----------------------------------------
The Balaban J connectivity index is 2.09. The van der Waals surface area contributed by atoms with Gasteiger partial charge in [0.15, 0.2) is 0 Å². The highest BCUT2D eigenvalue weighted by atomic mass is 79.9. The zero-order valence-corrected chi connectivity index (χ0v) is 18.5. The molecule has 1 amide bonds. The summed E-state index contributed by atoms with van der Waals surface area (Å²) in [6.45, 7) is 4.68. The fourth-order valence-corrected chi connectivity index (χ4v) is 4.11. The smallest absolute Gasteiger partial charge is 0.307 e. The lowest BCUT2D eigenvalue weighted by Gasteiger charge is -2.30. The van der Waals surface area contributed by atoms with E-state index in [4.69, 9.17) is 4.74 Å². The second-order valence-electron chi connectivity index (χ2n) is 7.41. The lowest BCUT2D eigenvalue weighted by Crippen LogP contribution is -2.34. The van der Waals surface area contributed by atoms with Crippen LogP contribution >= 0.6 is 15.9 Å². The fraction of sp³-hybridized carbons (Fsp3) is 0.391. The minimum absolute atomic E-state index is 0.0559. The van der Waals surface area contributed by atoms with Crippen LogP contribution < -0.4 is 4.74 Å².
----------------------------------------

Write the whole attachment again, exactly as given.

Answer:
The Balaban J connectivity index is 2.09. The van der Waals surface area contributed by atoms with Gasteiger partial charge in [0.15, 0.2) is 0 Å². The highest BCUT2D eigenvalue weighted by atomic mass is 79.9. The zero-order valence-corrected chi connectivity index (χ0v) is 18.5. The molecule has 1 amide bonds. The summed E-state index contributed by atoms with van der Waals surface area (Å²) in [6.45, 7) is 4.68. The fourth-order valence-corrected chi connectivity index (χ4v) is 4.11. The smallest absolute Gasteiger partial charge is 0.307 e. The lowest BCUT2D eigenvalue weighted by Gasteiger charge is -2.30. The van der Waals surface area contributed by atoms with E-state index in [4.69, 9.17) is 4.74 Å². The second-order valence-electron chi connectivity index (χ2n) is 7.41. The lowest BCUT2D eigenvalue weighted by Crippen LogP contribution is -2.34. The van der Waals surface area contributed by atoms with Crippen LogP contribution >= 0.6 is 15.9 Å². The fraction of sp³-hybridized carbons (Fsp3) is 0.391. The minimum absolute atomic E-state index is 0.0559. The van der Waals surface area contributed by atoms with Crippen LogP contribution < -0.4 is 4.74 Å².